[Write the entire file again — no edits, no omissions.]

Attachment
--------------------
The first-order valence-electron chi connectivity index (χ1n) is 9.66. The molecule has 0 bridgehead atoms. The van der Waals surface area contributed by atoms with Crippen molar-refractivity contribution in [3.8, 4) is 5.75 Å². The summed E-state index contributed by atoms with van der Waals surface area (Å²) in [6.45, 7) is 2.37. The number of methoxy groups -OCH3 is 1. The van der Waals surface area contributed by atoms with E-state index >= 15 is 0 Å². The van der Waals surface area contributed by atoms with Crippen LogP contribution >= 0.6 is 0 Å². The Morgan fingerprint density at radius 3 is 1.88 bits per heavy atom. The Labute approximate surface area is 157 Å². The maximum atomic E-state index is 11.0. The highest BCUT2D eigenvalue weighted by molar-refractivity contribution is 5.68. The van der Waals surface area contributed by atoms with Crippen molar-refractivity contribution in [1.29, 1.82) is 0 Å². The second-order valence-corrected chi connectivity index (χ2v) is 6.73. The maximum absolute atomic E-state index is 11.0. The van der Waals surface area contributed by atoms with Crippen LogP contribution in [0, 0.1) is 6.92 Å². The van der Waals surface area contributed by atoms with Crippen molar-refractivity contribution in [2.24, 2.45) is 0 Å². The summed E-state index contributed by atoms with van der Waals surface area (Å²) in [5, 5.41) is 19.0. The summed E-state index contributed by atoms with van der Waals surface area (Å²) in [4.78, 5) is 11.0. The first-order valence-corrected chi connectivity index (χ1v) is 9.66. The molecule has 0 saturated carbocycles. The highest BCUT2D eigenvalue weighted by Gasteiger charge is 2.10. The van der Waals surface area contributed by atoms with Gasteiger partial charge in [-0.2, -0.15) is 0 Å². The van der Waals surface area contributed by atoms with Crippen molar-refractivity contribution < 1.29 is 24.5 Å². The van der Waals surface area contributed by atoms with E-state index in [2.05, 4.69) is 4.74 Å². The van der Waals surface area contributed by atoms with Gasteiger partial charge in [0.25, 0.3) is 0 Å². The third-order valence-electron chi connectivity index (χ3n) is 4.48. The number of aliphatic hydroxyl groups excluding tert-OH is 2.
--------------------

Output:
The first-order valence-electron chi connectivity index (χ1n) is 9.66. The molecule has 0 bridgehead atoms. The van der Waals surface area contributed by atoms with Crippen molar-refractivity contribution in [3.8, 4) is 5.75 Å². The summed E-state index contributed by atoms with van der Waals surface area (Å²) in [6.45, 7) is 2.37. The number of methoxy groups -OCH3 is 1. The van der Waals surface area contributed by atoms with E-state index >= 15 is 0 Å². The van der Waals surface area contributed by atoms with Crippen LogP contribution >= 0.6 is 0 Å². The Morgan fingerprint density at radius 3 is 1.88 bits per heavy atom. The Labute approximate surface area is 157 Å². The maximum atomic E-state index is 11.0. The highest BCUT2D eigenvalue weighted by molar-refractivity contribution is 5.68. The van der Waals surface area contributed by atoms with Crippen molar-refractivity contribution in [1.29, 1.82) is 0 Å². The second-order valence-corrected chi connectivity index (χ2v) is 6.73. The maximum absolute atomic E-state index is 11.0. The van der Waals surface area contributed by atoms with Crippen LogP contribution in [0, 0.1) is 6.92 Å². The van der Waals surface area contributed by atoms with Crippen molar-refractivity contribution in [2.24, 2.45) is 0 Å². The summed E-state index contributed by atoms with van der Waals surface area (Å²) in [5, 5.41) is 19.0. The summed E-state index contributed by atoms with van der Waals surface area (Å²) in [4.78, 5) is 11.0. The first-order valence-corrected chi connectivity index (χ1v) is 9.66. The molecule has 0 saturated carbocycles. The highest BCUT2D eigenvalue weighted by Gasteiger charge is 2.10. The van der Waals surface area contributed by atoms with Gasteiger partial charge in [-0.2, -0.15) is 0 Å². The van der Waals surface area contributed by atoms with Crippen molar-refractivity contribution < 1.29 is 24.5 Å². The van der Waals surface area contributed by atoms with E-state index in [2.05, 4.69) is 4.74 Å². The van der Waals surface area contributed by atoms with Gasteiger partial charge in [0.25, 0.3) is 0 Å². The third-order valence-electron chi connectivity index (χ3n) is 4.48. The number of aliphatic hydroxyl groups excluding tert-OH is 2.